Corporate dividend policy

Dhar, Anil (1975) Corporate dividend policy. Masters thesis, Memorial University of Newfoundland.

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Abstract

The primary objective of this study was to test Gordon's model on stock valuation in forecasting common stock prices under more recent world economic climate and together find an optimum dividend rate for a selected number of Canadian Companies. -- Computer program BMDO2R was employed to perform time series multiple regression analysis on the Gordon's model of stock price valuation. Share prices were predicted only for those companies which yielded significant results. The problems of auto-correlation and multicollinearity were recognized in this study. Auto-correlation was tested by means of Von-Neuman ratio and for multicollinearity, simple inter correlations between the three independent variables (i.e. growth in dividends, dividends and size variables) were looked at. -- Two of the seven companies gave insignificant results i.e. investors in these companies did not place importance on any of the three variables considered. Two other companies yielded statistically significant results but these were not acceptable as the signs of the related coefficients were negative and beyond any reasonable explanation. Share prices were, therefore, not predicted for these four companies and an optimum dividend rate could not be determined. One other company revealed that size was the predominant factor in explaining share price. This gave only one share price as size variable was independent of the earnings retention fraction and therefore an optimum dividend rate could not be determined. (Gordon's model assumes that maximization of share price is the sole criterion in formulating dividend policy. Earnings retention fraction was the variable used to generate different share prices). Two other oil companies yielded some encouraging results. In one of them only growth in dividend variable was preferred and in the other, dividend variable was preferred share price predictions compared favourably with the actual share prices in these two companies. -- Multicollinearity was almost absent in this study. Despite the presence of auto correlation in most of the companies, the results were accepted wherever these agreed with the theory. -- Two main conclusions were drawn from this study: (1) A general approach to the formulation of (a) the share price model i.e. Eq. (16) in section 4.3 and (b) rate of return on net worth i.e. Eq. (18) in section 4.3, cannot be taken as shown by the results obtained in this study. Therefore, for each company, variables affecting the share price need to be identified through trial and error. (2) Companies in which investors prefer growth in dividends, should retain the maximum possible amount of earnings and in companies where dividends are preferred, maximum possible amount of earnings should be distributed through dividends. Maximization of share price, however, has to be the sole criterion in formulation of dividend policy, for the above arguments to hold good.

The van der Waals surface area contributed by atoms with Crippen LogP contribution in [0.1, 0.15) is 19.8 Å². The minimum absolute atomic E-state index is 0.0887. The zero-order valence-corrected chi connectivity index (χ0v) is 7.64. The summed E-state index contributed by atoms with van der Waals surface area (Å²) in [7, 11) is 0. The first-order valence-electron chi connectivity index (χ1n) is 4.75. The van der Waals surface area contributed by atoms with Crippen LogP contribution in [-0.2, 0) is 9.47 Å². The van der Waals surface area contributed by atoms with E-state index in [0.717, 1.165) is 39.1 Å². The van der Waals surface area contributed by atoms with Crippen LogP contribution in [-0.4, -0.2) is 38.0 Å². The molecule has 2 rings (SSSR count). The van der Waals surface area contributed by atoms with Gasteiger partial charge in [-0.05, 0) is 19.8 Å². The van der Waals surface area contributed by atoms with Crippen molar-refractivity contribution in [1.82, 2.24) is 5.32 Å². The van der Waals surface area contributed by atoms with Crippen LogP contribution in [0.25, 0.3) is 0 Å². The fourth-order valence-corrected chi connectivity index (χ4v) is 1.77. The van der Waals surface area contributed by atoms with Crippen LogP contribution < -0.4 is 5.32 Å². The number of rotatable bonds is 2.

Item Type: Thesis (Masters)
URI: http://research.library.mun.ca/id/eprint/10403
Item ID: 10403
Additional Information: Bibliography : leaves 169-171.
Department(s): Engineering and Applied Science, Faculty of
Date: 1975
Date Type: Submission
Library of Congress Subject Heading: Corporations--Valuation; Dividends; Stock price forecasting--Data processing.

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